Macron walks a tightrope with commemoration of Napoleon – fr

Macron walks a tightrope with commemoration of Napoleon – fr

Paris (AFP)

French President Emmanuel Macron is due to lay a wreath at Napoleon Bonaparte’s grave to mark the 200th anniversary of his death on Wednesday after months of debate over the legacy of the country’s most famous autocrat.

Macron waited until the last minute to announce his plans for the delicate bicentenary and seeks to walk the middle lane between those who wanted a party and those who called for a boycott.

The famous Corsican is one of the most controversial figures in the history of France, his enormous contribution to the creation of the modern state against its imperialism and its war.

But following the Black Lives Matter movement and the emergence of a new generation of vocal anti-racist activists in France, Napoleon’s decision to reestablish slavery in 1802 was the subject of debate.

“It will be a commemoration, not a celebration,” an aide to the French president told reporters on Monday, adding that the day’s ceremonies would include a wreath laying and a speech.

Macron criticized recent attempts to topple statues of French figures involved in slavery, and he condemned the so-called “culture of cancellation” as an attempt to “erase who we are.”

“Our approach is to face history,” the presidential aide said, adding that the approach meant “neither denial nor repentance.”

Macron believed it was wrong to judge the numbers of the past by today’s ethical standards, the aide added.

“Someone at the start of the 21st century doesn’t think like someone at the start of the 19th century,” he said. “Our story is our story and we accept it. “

But in a speech at the Institut de France, one of many Napoleonic institutions, the French president will condemn slavery as “an abomination, even in the context of the time,” the assistant said.

The 43-year-old president, elected the youngest leader in France since Napoleon, will also focus on his lasting impact on state bureaucracy, as well as on the school and legal systems.

– Tyrant, genie or both? –

Napoleon seized power in a coup d’état in 1799, overthrowing the first republic of France established following the revolution of 1789 which abolished the monarchy.

Renowned for his military prowess, he achieved a series of victories, most notably at the Battle of Austerlitz, which resulted in a French empire dominating most of continental Europe.

But in addition to crowning himself emperor and crushing nascent attempts at democracy at home, Napoleon also overturned gains for women and the ban on slavery introduced under the First Republic.

Slavery was reestablished in the French colonies, a movement seen by some as motivated by a desire to dominate the Caribbean sugar trade in the face of competition from the sworn enemy England.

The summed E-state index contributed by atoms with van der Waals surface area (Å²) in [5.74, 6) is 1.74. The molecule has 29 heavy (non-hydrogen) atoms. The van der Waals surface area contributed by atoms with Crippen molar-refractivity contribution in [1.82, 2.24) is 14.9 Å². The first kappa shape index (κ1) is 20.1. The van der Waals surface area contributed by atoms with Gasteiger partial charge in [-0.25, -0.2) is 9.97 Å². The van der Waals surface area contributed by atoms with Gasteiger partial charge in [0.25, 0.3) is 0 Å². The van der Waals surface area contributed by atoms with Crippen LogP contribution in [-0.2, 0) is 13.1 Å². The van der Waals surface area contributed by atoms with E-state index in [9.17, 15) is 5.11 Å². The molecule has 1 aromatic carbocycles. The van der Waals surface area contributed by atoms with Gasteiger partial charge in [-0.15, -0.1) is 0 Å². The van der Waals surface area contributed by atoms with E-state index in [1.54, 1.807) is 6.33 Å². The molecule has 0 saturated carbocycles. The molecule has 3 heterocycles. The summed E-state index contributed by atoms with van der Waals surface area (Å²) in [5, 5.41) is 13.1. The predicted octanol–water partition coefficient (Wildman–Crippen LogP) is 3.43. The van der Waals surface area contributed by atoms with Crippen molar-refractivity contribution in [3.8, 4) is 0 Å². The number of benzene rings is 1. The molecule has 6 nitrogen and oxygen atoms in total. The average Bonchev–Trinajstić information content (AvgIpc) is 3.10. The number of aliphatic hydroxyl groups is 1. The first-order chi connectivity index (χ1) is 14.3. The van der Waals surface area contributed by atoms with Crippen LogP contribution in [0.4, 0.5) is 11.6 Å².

Mathilde Larrere, French historian, believes, however, that there was a “racist dimension” to the decision.

Writing recently in the New York Times, American researcher Marlene Daut called Napoleon “France’s greatest tyrant” and “white supremacist” in a column condemning the commemorations planned in France.

– Political divisions –

With the prospect of the bicentenary of Napoleon’s death on the island of Saint Helena, some 160 French institutions, from schools to museums, have registered for events grouped under the label “Annee Napoléon 2021”.

Although many of these events were affected by the coronavirus pandemic, French television programs have been saturated with new documentaries and libraries are teeming with new books on all aspects of his life.

“Why shouldn’t we celebrate Napoleon? Far-right nationalist leader Marine Le Pen told France Inter radio on Tuesday. “He’s a huge historical figure. I regret that the President hastily commemorates it.

“He has done so much for the country, and he has given so much to the world. “

The left urged Macron to avoid the opportunity.

“The Republic should not pay an official tribute to the one who buried the first Republican experience in our history by establishing an authoritarian regime,” wrote the left-winger Alexis Corbière in the newspaper Le Figaro in March.

Other French leaders must also have wondered how to remember the man known as the “little corporal”, famous for his frock coat and “cocked hat” which he wore aside on the battlefield.

In 2005, the late President Jacques Chirac refused to attend the 200th anniversary of the Battle of Austerlitz, which saw Napoleon defeat the greatest Russian and Austrian forces.


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